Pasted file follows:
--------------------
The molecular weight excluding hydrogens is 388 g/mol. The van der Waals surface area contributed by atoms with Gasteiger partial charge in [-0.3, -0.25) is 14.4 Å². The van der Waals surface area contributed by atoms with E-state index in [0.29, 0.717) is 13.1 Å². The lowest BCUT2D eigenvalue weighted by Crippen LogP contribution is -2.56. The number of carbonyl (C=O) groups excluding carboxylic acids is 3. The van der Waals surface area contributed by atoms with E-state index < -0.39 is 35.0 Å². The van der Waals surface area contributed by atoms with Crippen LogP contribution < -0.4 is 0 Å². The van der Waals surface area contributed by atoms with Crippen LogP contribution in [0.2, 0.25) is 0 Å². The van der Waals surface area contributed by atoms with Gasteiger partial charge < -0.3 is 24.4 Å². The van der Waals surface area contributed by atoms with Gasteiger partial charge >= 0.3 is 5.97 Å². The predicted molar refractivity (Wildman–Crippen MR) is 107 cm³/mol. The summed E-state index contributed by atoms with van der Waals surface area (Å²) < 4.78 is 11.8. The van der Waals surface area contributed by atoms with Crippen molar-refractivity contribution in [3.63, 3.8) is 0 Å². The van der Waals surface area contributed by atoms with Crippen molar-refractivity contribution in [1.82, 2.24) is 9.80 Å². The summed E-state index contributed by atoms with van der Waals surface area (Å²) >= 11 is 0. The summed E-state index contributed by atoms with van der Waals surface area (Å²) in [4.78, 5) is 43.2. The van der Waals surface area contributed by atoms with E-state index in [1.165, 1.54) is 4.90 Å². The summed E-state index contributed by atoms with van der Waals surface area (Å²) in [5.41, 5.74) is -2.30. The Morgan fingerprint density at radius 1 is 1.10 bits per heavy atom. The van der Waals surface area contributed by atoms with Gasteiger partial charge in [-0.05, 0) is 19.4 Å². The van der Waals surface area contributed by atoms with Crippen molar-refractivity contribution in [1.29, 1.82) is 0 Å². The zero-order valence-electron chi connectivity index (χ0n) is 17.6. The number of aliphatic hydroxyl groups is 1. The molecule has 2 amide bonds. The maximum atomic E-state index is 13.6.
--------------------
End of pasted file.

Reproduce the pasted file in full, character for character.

The molecular weight excluding hydrogens is 388 g/mol. The van der Waals surface area contributed by atoms with Gasteiger partial charge in [-0.3, -0.25) is 14.4 Å². The van der Waals surface area contributed by atoms with E-state index in [0.29, 0.717) is 13.1 Å². The lowest BCUT2D eigenvalue weighted by Crippen LogP contribution is -2.56. The number of carbonyl (C=O) groups excluding carboxylic acids is 3. The van der Waals surface area contributed by atoms with E-state index < -0.39 is 35.0 Å². The van der Waals surface area contributed by atoms with Crippen LogP contribution < -0.4 is 0 Å². The van der Waals surface area contributed by atoms with Crippen LogP contribution in [0.2, 0.25) is 0 Å². The van der Waals surface area contributed by atoms with Gasteiger partial charge < -0.3 is 24.4 Å². The van der Waals surface area contributed by atoms with Gasteiger partial charge >= 0.3 is 5.97 Å². The predicted molar refractivity (Wildman–Crippen MR) is 107 cm³/mol. The summed E-state index contributed by atoms with van der Waals surface area (Å²) < 4.78 is 11.8. The van der Waals surface area contributed by atoms with Crippen molar-refractivity contribution in [3.63, 3.8) is 0 Å². The van der Waals surface area contributed by atoms with Crippen molar-refractivity contribution in [1.82, 2.24) is 9.80 Å². The summed E-state index contributed by atoms with van der Waals surface area (Å²) >= 11 is 0. The summed E-state index contributed by atoms with van der Waals surface area (Å²) in [4.78, 5) is 43.2. The van der Waals surface area contributed by atoms with E-state index in [1.165, 1.54) is 4.90 Å². The summed E-state index contributed by atoms with van der Waals surface area (Å²) in [5.41, 5.74) is -2.30. The Morgan fingerprint density at radius 1 is 1.10 bits per heavy atom. The van der Waals surface area contributed by atoms with Gasteiger partial charge in [-0.05, 0) is 19.4 Å². The van der Waals surface area contributed by atoms with Crippen molar-refractivity contribution in [1.29, 1.82) is 0 Å². The zero-order valence-electron chi connectivity index (χ0n) is 17.6. The number of aliphatic hydroxyl groups is 1. The molecule has 2 amide bonds. The maximum atomic E-state index is 13.6.